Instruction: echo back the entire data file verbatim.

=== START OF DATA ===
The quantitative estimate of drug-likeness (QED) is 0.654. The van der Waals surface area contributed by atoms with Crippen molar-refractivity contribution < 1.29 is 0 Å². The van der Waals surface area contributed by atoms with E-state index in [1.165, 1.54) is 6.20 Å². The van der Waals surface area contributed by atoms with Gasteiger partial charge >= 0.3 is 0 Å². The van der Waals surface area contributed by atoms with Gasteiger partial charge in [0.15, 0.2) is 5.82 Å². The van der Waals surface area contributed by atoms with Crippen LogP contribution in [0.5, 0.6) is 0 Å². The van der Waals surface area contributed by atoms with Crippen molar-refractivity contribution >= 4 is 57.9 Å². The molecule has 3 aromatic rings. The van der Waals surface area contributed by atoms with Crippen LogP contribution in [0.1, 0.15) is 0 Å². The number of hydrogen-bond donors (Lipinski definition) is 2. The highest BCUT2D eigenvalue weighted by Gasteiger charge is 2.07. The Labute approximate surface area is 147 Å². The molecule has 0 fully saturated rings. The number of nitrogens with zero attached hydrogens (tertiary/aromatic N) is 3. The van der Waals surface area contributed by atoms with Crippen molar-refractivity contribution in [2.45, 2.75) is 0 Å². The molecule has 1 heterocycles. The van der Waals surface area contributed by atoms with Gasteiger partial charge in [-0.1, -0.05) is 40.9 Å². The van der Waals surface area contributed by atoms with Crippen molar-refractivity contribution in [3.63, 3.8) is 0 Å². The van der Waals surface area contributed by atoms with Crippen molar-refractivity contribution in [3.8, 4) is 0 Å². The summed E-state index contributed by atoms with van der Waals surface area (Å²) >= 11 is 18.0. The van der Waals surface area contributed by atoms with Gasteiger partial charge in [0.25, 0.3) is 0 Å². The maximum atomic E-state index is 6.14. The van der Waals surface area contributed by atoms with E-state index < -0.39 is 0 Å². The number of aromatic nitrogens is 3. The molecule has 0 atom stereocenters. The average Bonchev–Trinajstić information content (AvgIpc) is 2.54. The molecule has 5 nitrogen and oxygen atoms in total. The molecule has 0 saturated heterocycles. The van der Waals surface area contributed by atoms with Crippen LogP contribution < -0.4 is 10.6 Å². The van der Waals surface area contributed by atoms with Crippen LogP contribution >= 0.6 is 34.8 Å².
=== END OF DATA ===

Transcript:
The quantitative estimate of drug-likeness (QED) is 0.654. The van der Waals surface area contributed by atoms with Crippen molar-refractivity contribution < 1.29 is 0 Å². The van der Waals surface area contributed by atoms with E-state index in [1.165, 1.54) is 6.20 Å². The van der Waals surface area contributed by atoms with Gasteiger partial charge >= 0.3 is 0 Å². The van der Waals surface area contributed by atoms with Gasteiger partial charge in [0.15, 0.2) is 5.82 Å². The van der Waals surface area contributed by atoms with Crippen LogP contribution in [0.5, 0.6) is 0 Å². The van der Waals surface area contributed by atoms with Crippen molar-refractivity contribution >= 4 is 57.9 Å². The molecule has 3 aromatic rings. The van der Waals surface area contributed by atoms with Crippen LogP contribution in [0.1, 0.15) is 0 Å². The number of hydrogen-bond donors (Lipinski definition) is 2. The highest BCUT2D eigenvalue weighted by Gasteiger charge is 2.07. The Labute approximate surface area is 147 Å². The molecule has 0 fully saturated rings. The number of nitrogens with zero attached hydrogens (tertiary/aromatic N) is 3. The van der Waals surface area contributed by atoms with Crippen molar-refractivity contribution in [2.45, 2.75) is 0 Å². The molecule has 1 heterocycles. The van der Waals surface area contributed by atoms with Gasteiger partial charge in [-0.1, -0.05) is 40.9 Å². The van der Waals surface area contributed by atoms with Crippen molar-refractivity contribution in [3.63, 3.8) is 0 Å². The van der Waals surface area contributed by atoms with Crippen molar-refractivity contribution in [3.8, 4) is 0 Å². The summed E-state index contributed by atoms with van der Waals surface area (Å²) >= 11 is 18.0. The van der Waals surface area contributed by atoms with Gasteiger partial charge in [0.25, 0.3) is 0 Å². The maximum atomic E-state index is 6.14. The van der Waals surface area contributed by atoms with E-state index < -0.39 is 0 Å². The number of aromatic nitrogens is 3. The molecule has 0 atom stereocenters. The average Bonchev–Trinajstić information content (AvgIpc) is 2.54. The molecule has 5 nitrogen and oxygen atoms in total. The molecule has 0 saturated heterocycles. The van der Waals surface area contributed by atoms with Crippen LogP contribution < -0.4 is 10.6 Å². The van der Waals surface area contributed by atoms with Crippen LogP contribution >= 0.6 is 34.8 Å².